Federal Reserve chairman Ben Bernanke testified today before the Joint Economic Committee, U.S. Congress, Washington, D.C. Here are a few excerpts from his prepared testimony:
From the Fed: The U.S. economy has contracted sharply since last autumn, with real gross domestic product (GDP) having dropped at an annual rate of more than 6 percent in the fourth quarter of 2008 and the first quarter of this year. Among the enormous costs of the downturn is the loss of some 5 million payroll jobs over the past 15 months. The most recent information on the labor market–the number of new and continuing claims for unemployment insurance through late April–suggests that we are likely to see further sizable job losses and increased unemployment in coming months.
However, the recent data also suggest that the pace of contraction may be slowing, and they include some tentative signs that final demand, especially demand by households, may be stabilizing. Consumer spending, which dropped sharply in the second half of last year, grew in the first quarter. In coming months, households’ spending power will be boosted by the fiscal stimulus program, and we have seen some improvement in consumer sentiment. Nonetheless, a number of factors are likely to continue to weigh on consumer spending, among them the weak labor market and the declines in equity and housing wealth that households have experienced over the past two years. In addition, credit conditions for consumers remain tight.
The housing market, which has been in decline for three years, has also shown some signs of bottoming. Sales of existing homes have been fairly stable since late last year, and sales of new homes have firmed a bit recently, though both remain at depressed levels. Although some of the boost to sales in the market for existing homes is likely coming from foreclosure-related transactions, the increased affordability of homes appears to be contributing more broadly to the steadying in the demand for housing. In particular, the average interest rate on conforming 30-year fixed-rate mortgages has dropped almost 1-3/4 percentage points since August, to about 4.8 percent. With sales of new homes up a bit and starts of single-family homes little changed from January through March, builders are seeing the backlog of unsold new homes decline–a precondition for any recovery in homebuilding.
In contrast to the somewhat better news in the household sector, the available indicators of business investment remain extremely weak. Spending for equipment and software fell at an annual rate of about 30 percent in both the fourth and first quarters, and the level of new orders remains below the level of shipments, suggesting further near-term softness in business equipment spending. Recent business surveys have been a bit more positive, but surveyed firms are still reporting net declines in new orders and restrained capital spending plans. Our recent survey of bank loan officers reported further weakening of demand for commercial and industrial loans. The survey also showed that the net fraction of banks that tightened their business lending policies stayed elevated, although it has come down in the past two surveys.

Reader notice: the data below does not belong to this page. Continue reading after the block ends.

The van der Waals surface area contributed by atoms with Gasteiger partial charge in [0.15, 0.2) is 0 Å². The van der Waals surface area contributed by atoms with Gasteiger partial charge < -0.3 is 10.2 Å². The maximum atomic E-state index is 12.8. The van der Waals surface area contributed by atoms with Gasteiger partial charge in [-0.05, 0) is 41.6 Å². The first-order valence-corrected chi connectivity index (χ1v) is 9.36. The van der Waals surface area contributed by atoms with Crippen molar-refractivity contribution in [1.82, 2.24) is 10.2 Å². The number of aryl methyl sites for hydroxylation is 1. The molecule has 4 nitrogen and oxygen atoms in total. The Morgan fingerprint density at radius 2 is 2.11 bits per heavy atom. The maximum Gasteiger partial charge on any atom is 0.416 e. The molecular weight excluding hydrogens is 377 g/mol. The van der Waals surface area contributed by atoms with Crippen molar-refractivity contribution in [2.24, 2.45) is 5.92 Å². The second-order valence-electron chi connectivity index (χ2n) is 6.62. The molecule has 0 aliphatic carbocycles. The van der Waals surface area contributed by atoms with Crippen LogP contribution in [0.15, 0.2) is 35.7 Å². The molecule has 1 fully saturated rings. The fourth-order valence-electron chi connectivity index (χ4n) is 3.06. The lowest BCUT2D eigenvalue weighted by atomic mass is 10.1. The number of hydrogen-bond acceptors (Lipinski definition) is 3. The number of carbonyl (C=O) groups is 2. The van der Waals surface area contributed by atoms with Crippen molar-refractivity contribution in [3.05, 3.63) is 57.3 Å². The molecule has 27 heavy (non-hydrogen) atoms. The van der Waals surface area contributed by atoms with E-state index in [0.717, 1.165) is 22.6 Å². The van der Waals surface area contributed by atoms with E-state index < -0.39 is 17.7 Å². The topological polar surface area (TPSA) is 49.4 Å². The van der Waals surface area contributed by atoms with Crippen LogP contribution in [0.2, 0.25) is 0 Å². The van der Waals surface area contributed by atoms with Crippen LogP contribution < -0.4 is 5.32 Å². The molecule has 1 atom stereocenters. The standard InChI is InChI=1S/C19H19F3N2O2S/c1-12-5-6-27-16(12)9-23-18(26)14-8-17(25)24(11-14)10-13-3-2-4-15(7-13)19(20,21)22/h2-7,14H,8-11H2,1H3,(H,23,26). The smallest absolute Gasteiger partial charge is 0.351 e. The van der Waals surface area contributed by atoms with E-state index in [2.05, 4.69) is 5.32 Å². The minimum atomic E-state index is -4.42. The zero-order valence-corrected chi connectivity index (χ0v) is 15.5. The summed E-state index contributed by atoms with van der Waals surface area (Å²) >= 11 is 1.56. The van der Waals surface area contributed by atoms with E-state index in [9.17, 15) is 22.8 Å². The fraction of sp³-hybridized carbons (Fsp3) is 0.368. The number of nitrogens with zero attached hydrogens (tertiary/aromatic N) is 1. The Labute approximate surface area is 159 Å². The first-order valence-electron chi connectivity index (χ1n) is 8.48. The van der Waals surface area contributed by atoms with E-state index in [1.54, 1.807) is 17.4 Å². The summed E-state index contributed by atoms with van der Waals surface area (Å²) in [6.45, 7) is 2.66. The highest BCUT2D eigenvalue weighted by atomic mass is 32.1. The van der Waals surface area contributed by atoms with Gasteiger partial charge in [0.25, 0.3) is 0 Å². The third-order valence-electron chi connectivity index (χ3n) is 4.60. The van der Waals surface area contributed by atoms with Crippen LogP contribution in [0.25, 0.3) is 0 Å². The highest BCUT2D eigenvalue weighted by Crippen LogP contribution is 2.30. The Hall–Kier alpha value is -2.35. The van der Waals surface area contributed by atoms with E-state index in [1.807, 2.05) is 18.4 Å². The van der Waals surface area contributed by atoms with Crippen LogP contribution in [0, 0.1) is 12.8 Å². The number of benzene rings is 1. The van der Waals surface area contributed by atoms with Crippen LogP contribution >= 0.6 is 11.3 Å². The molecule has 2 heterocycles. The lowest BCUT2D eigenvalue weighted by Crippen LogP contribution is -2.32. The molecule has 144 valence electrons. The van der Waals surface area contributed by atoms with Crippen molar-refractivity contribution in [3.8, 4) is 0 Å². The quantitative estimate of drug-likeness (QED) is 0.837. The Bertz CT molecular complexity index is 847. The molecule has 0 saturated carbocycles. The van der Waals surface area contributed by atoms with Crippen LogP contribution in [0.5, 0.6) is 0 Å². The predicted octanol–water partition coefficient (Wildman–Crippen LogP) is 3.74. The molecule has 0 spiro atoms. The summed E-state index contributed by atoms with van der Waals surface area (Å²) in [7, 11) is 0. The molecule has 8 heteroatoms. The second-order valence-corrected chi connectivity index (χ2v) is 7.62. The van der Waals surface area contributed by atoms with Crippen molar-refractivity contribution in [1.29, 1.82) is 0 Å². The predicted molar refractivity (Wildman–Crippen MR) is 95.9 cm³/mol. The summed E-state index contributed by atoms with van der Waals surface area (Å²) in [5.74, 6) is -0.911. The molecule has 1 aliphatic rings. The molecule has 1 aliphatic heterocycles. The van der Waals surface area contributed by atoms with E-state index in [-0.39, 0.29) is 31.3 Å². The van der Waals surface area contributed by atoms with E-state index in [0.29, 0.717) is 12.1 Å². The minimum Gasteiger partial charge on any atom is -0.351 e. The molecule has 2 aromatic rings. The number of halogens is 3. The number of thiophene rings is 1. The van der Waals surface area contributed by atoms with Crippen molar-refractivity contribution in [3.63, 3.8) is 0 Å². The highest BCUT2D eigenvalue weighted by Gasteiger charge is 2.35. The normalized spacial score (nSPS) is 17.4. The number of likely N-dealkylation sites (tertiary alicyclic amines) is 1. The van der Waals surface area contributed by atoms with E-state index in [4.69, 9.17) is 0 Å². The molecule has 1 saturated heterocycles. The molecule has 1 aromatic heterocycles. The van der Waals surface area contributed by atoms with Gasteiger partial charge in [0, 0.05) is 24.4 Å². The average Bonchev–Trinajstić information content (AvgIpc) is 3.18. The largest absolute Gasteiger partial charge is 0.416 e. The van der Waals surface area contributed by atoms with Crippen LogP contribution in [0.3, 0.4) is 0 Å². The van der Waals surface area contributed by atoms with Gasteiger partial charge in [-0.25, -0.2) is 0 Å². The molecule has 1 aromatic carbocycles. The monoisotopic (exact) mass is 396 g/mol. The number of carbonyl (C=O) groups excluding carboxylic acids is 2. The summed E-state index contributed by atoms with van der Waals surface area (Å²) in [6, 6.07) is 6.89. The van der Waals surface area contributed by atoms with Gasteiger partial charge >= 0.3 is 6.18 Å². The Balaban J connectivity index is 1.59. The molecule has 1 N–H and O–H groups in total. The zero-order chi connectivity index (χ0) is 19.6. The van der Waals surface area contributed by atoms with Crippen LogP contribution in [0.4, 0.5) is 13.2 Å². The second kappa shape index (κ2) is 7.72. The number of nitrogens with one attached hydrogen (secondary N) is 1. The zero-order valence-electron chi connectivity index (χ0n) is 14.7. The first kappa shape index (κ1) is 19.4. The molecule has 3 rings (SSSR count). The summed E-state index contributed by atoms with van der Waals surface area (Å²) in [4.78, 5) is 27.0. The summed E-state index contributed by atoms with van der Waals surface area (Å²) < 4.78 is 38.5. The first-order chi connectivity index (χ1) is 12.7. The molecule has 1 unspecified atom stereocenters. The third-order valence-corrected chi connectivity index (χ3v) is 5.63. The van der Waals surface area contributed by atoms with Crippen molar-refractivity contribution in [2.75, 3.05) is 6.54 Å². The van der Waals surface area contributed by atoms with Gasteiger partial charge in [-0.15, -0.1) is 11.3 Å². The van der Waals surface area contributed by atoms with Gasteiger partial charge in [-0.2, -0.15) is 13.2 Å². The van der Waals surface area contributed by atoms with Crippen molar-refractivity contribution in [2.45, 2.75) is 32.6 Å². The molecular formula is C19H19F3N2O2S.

Conditions in the commercial real estate sector are poor. Vacancy rates for existing office, industrial, and retail properties have been rising, prices of these properties have been falling, and, consequently, the number of new projects in the pipeline has been shrinking. Credit conditions in the commercial real estate sector are still severely strained, with no commercial mortgage-backed securities (CMBS) having been issued in almost a year.
The Economic Outlook
We continue to expect economic activity to bottom out, then to turn up later this year. Key elements of this forecast are our assessments that the housing market is beginning to stabilize and that the sharp inventory liquidation that has been in progress will slow over the next few quarters. Final demand should also be supported by fiscal and monetary stimulus. An important caveat is that our forecast assumes continuing gradual repair of the financial system; a relapse in financial conditions would be a significant drag on economic activity and could cause the incipient recovery to stall. I will provide a brief update on financial markets in a moment.
Even after a recovery gets under way, the rate of growth of real economic activity is likely to remain below its longer-run potential for a while, implying that the current slack in resource utilization will increase further. We expect that the recovery will only gradually gain momentum and that economic slack will diminish slowly. In particular, businesses are likely to be cautious about hiring, implying that the unemployment rate could remain high for a time, even after economic growth resumes.